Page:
Trying to Make Hay

We are haying.  In short grass country, we get one cutting of hay and we cover a lot of ground.  We have been at it over a week and have a ways to go.  For the most, part it’s going good.  A few minor breakdowns, but nothing that took longer than a day to get back up and running.  Sunday morning we had a .30″ of rain and another .30″ Sunday night.  Last night, wind and .15″ of rain.  Haying delayed.  We are thankful for the needed moisture.

Around the house… not much goes on when I am in the hay field raking.  J works in the swather cutting hay and J’s Dad runs the baler.  Between the breakdown and rain I have been able to keep up with housework, laundry and make the sporadic real meal.  We currently have no routine.

I am pondering… how hours and hours in a tractor can pass faster than one thinks.  It also crosses my mind how far I could have driven in a car for the same amount of time I spend in the tractor.

July 9

A favorite quote for today… make hay while the sun shines!

One of my favorite things… working with J.  We have our moments, but for the most part we get along good and get a lot done.  I enjoy riding along and checking fields with him.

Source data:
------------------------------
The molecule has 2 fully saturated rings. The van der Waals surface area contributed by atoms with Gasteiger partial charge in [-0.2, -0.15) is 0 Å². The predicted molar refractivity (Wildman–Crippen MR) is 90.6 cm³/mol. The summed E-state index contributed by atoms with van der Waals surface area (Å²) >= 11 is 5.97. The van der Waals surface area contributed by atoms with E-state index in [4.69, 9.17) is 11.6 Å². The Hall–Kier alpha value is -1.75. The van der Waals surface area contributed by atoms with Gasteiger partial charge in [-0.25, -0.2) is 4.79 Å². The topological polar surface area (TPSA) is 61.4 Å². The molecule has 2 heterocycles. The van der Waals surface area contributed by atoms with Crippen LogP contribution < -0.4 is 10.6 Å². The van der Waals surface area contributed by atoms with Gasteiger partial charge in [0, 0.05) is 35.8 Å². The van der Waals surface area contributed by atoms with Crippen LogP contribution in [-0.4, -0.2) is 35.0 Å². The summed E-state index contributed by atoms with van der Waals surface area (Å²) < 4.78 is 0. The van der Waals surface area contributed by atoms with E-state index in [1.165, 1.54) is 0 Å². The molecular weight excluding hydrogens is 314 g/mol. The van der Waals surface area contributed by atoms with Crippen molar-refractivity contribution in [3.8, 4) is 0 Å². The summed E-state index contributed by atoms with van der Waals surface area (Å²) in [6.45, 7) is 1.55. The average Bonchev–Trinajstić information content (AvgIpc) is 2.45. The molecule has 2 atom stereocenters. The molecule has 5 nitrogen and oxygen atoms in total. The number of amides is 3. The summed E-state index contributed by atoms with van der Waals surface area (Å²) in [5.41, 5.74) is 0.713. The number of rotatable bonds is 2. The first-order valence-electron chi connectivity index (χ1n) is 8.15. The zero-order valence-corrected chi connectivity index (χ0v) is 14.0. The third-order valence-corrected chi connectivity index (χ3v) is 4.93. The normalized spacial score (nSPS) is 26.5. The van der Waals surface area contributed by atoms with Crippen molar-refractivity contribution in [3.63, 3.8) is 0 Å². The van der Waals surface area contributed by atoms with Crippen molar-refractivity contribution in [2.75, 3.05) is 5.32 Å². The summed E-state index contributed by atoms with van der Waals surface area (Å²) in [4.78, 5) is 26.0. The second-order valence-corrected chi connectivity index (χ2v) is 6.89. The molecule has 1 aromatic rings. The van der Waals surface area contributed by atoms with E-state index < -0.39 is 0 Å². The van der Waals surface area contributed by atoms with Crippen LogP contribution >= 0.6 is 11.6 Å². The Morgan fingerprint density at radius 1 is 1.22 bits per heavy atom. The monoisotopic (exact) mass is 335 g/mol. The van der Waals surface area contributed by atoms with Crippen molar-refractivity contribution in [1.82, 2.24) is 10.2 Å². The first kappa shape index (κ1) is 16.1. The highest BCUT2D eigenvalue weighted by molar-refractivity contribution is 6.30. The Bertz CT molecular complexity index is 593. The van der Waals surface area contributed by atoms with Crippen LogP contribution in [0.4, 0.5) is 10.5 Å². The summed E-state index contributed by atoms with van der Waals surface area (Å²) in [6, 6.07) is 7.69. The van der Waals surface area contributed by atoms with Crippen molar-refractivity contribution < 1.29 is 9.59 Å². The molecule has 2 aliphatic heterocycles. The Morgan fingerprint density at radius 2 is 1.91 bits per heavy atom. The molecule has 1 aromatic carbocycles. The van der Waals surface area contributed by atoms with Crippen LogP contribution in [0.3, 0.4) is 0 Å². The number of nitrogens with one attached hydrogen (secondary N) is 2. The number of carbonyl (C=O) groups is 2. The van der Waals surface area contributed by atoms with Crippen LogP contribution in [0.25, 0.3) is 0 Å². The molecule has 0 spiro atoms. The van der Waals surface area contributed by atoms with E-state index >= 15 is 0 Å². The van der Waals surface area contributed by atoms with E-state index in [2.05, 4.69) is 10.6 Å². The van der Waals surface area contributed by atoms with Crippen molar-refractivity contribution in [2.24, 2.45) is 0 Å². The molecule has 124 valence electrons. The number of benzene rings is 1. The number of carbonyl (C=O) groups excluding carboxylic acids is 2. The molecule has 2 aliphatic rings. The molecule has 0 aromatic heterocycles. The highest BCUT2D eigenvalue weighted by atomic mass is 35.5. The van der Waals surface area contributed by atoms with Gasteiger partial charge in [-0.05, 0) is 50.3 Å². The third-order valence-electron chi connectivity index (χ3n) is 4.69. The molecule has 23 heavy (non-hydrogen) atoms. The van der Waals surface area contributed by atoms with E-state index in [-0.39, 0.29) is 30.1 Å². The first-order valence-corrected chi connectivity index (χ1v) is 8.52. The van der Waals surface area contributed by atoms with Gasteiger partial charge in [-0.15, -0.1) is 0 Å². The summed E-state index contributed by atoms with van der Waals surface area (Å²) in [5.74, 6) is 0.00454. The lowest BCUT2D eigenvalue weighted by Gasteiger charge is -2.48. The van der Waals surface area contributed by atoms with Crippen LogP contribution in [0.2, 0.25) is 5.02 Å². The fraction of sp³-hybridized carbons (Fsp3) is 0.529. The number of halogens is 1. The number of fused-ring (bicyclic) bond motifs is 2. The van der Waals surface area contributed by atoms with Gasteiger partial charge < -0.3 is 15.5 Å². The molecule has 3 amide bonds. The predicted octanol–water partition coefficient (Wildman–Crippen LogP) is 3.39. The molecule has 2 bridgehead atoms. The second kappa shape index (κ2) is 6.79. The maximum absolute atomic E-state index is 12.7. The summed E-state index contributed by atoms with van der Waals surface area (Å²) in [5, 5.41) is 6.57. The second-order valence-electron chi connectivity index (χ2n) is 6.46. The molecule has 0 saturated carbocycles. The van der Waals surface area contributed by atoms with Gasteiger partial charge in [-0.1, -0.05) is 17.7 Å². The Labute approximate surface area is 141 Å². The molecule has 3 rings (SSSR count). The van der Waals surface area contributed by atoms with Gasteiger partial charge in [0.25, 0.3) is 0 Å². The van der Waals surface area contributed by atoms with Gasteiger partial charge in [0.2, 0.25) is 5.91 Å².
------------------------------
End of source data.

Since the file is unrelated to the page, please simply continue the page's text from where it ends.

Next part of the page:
I took this picture one evening last week when we were checking an oat field.

July 9

A few plans for the rest of the week... working in the hay field driving the raking tractor.

A peek into my day… we try to start early in the morning raking and baling hay and quit in the evening.  By the end of the day I am glad to get out of the tractor and move around.  Some days we start raking and baling later in the morning because the hay is not quite dry enough.  This is when I squeeze in skirt work and a walk.

I like to take Miss Molly with me to check fields and pick J up in the evening.  I think she likes the ride too!

July 9

How is haying going in your area?  Are you getting rain?

Linking Up With:

Rurality #22 with Madge at The View From Right Here

 

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11 Responses to Trying to Make Hay

  1. Buttons says:

    Oh Robyn It is nice to hear for the most part you are getting it done. We have yet to cut one row of hay as it rains every other day. The hay is taller than I in most fields it will be a good crop if we can get it off. Last night we had a terrible storm tail end of the one that hit Toronto Ontario last night, it flattened all those fields of hay it looks like it has been cut. This will take longer than we think but if it dries and gets hot out the discbine will pick it up. It is getting a little stressful right now but we are grateful we never cut as many of our friends and neighbours did they cut and raked and now it is lying in unbelievable amounts of rain.